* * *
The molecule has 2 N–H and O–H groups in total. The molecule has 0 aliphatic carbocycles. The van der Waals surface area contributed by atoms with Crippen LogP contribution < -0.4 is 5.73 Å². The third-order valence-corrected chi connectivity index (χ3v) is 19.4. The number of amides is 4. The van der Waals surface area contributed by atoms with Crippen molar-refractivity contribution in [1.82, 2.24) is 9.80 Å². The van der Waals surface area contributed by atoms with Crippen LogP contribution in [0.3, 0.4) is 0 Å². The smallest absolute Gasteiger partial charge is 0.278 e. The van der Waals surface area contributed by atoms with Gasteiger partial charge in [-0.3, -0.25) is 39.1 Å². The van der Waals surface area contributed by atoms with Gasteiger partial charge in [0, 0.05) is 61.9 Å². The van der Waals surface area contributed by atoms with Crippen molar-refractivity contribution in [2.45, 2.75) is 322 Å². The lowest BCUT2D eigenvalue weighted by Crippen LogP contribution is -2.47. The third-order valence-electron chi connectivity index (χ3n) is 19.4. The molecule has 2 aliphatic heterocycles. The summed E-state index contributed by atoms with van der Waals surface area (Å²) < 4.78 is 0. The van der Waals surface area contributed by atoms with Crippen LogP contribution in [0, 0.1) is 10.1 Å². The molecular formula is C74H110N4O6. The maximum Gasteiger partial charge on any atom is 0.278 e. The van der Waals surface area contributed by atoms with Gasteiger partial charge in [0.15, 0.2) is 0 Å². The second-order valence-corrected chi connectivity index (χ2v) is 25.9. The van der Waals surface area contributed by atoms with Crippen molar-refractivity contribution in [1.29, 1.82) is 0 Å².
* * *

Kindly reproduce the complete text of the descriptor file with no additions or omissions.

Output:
The molecule has 2 N–H and O–H groups in total. The molecule has 0 aliphatic carbocycles. The van der Waals surface area contributed by atoms with Crippen LogP contribution < -0.4 is 5.73 Å². The third-order valence-corrected chi connectivity index (χ3v) is 19.4. The number of amides is 4. The van der Waals surface area contributed by atoms with Crippen molar-refractivity contribution in [1.82, 2.24) is 9.80 Å². The van der Waals surface area contributed by atoms with Crippen LogP contribution in [0.3, 0.4) is 0 Å². The smallest absolute Gasteiger partial charge is 0.278 e. The van der Waals surface area contributed by atoms with Gasteiger partial charge in [-0.3, -0.25) is 39.1 Å². The van der Waals surface area contributed by atoms with Gasteiger partial charge in [0, 0.05) is 61.9 Å². The van der Waals surface area contributed by atoms with Crippen molar-refractivity contribution in [2.45, 2.75) is 322 Å². The lowest BCUT2D eigenvalue weighted by Crippen LogP contribution is -2.47. The third-order valence-electron chi connectivity index (χ3n) is 19.4. The molecule has 2 aliphatic heterocycles. The summed E-state index contributed by atoms with van der Waals surface area (Å²) < 4.78 is 0. The van der Waals surface area contributed by atoms with Crippen LogP contribution in [0, 0.1) is 10.1 Å². The molecular formula is C74H110N4O6. The maximum Gasteiger partial charge on any atom is 0.278 e. The van der Waals surface area contributed by atoms with Gasteiger partial charge in [0.15, 0.2) is 0 Å². The second-order valence-corrected chi connectivity index (χ2v) is 25.9. The van der Waals surface area contributed by atoms with Crippen molar-refractivity contribution in [1.29, 1.82) is 0 Å².